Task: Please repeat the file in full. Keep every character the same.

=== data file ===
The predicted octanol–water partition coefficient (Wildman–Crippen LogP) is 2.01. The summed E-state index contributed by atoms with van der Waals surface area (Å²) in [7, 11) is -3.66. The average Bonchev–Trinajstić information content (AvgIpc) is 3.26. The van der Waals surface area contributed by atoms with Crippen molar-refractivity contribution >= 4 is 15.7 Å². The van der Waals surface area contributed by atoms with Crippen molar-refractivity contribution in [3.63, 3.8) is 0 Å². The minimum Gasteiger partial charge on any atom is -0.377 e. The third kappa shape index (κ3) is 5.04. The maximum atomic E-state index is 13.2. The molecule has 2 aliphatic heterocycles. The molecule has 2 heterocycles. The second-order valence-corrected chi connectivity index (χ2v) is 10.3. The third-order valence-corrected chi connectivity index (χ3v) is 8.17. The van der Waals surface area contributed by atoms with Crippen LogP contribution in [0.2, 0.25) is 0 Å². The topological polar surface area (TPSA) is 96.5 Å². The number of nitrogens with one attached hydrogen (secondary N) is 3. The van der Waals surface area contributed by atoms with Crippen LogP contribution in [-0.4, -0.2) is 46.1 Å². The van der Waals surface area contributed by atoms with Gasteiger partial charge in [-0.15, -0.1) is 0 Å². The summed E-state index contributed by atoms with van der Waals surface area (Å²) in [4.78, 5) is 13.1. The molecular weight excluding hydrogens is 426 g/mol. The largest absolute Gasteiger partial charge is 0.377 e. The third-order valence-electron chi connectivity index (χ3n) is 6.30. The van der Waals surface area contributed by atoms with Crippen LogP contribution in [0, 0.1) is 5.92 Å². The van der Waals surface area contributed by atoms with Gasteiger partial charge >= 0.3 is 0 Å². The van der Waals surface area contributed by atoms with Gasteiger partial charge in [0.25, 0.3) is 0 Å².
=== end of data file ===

The predicted octanol–water partition coefficient (Wildman–Crippen LogP) is 2.01. The summed E-state index contributed by atoms with van der Waals surface area (Å²) in [7, 11) is -3.66. The average Bonchev–Trinajstić information content (AvgIpc) is 3.26. The van der Waals surface area contributed by atoms with Crippen molar-refractivity contribution >= 4 is 15.7 Å². The van der Waals surface area contributed by atoms with Crippen molar-refractivity contribution in [3.63, 3.8) is 0 Å². The minimum Gasteiger partial charge on any atom is -0.377 e. The third kappa shape index (κ3) is 5.04. The maximum atomic E-state index is 13.2. The molecule has 2 aliphatic heterocycles. The molecule has 2 heterocycles. The second-order valence-corrected chi connectivity index (χ2v) is 10.3. The third-order valence-corrected chi connectivity index (χ3v) is 8.17. The van der Waals surface area contributed by atoms with Crippen LogP contribution in [0.2, 0.25) is 0 Å². The topological polar surface area (TPSA) is 96.5 Å². The number of nitrogens with one attached hydrogen (secondary N) is 3. The van der Waals surface area contributed by atoms with Crippen LogP contribution in [-0.4, -0.2) is 46.1 Å². The van der Waals surface area contributed by atoms with Gasteiger partial charge in [-0.15, -0.1) is 0 Å². The summed E-state index contributed by atoms with van der Waals surface area (Å²) in [4.78, 5) is 13.1. The molecular weight excluding hydrogens is 426 g/mol. The largest absolute Gasteiger partial charge is 0.377 e. The third-order valence-electron chi connectivity index (χ3n) is 6.30. The van der Waals surface area contributed by atoms with Crippen LogP contribution in [0, 0.1) is 5.92 Å². The van der Waals surface area contributed by atoms with Gasteiger partial charge >= 0.3 is 0 Å². The van der Waals surface area contributed by atoms with Gasteiger partial charge in [0.25, 0.3) is 0 Å².